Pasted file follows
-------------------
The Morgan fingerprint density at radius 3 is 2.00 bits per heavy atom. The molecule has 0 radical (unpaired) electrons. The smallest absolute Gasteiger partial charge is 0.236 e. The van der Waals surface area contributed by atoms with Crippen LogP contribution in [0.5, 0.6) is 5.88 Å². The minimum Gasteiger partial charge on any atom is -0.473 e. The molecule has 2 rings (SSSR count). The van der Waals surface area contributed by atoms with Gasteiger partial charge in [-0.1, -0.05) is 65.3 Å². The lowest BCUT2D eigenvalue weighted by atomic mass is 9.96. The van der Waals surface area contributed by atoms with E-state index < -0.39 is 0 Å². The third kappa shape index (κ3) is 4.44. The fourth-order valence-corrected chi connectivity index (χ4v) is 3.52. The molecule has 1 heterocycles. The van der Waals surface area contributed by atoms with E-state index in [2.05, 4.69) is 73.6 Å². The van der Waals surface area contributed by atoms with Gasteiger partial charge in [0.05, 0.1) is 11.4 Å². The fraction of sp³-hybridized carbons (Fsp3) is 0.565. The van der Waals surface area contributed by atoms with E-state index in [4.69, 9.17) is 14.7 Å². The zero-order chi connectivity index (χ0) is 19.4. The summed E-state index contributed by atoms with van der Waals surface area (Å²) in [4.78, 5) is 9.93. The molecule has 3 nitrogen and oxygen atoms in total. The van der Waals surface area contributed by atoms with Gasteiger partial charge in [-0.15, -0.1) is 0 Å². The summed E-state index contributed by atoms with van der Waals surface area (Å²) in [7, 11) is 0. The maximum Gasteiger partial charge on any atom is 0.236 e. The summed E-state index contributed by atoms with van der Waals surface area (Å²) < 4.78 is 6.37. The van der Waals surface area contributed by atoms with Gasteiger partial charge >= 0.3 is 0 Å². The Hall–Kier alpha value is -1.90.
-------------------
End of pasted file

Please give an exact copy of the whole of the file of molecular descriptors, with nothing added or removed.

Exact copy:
The Morgan fingerprint density at radius 3 is 2.00 bits per heavy atom. The molecule has 0 radical (unpaired) electrons. The smallest absolute Gasteiger partial charge is 0.236 e. The van der Waals surface area contributed by atoms with Crippen LogP contribution in [0.5, 0.6) is 5.88 Å². The minimum Gasteiger partial charge on any atom is -0.473 e. The molecule has 2 rings (SSSR count). The van der Waals surface area contributed by atoms with Gasteiger partial charge in [-0.1, -0.05) is 65.3 Å². The lowest BCUT2D eigenvalue weighted by atomic mass is 9.96. The van der Waals surface area contributed by atoms with E-state index < -0.39 is 0 Å². The third kappa shape index (κ3) is 4.44. The fourth-order valence-corrected chi connectivity index (χ4v) is 3.52. The molecule has 1 heterocycles. The van der Waals surface area contributed by atoms with E-state index in [2.05, 4.69) is 73.6 Å². The van der Waals surface area contributed by atoms with Gasteiger partial charge in [0.05, 0.1) is 11.4 Å². The fraction of sp³-hybridized carbons (Fsp3) is 0.565. The van der Waals surface area contributed by atoms with E-state index in [4.69, 9.17) is 14.7 Å². The zero-order chi connectivity index (χ0) is 19.4. The summed E-state index contributed by atoms with van der Waals surface area (Å²) in [4.78, 5) is 9.93. The molecule has 3 nitrogen and oxygen atoms in total. The van der Waals surface area contributed by atoms with Gasteiger partial charge in [-0.15, -0.1) is 0 Å². The summed E-state index contributed by atoms with van der Waals surface area (Å²) in [7, 11) is 0. The maximum Gasteiger partial charge on any atom is 0.236 e. The summed E-state index contributed by atoms with van der Waals surface area (Å²) < 4.78 is 6.37. The van der Waals surface area contributed by atoms with Gasteiger partial charge >= 0.3 is 0 Å². The Hall–Kier alpha value is -1.90.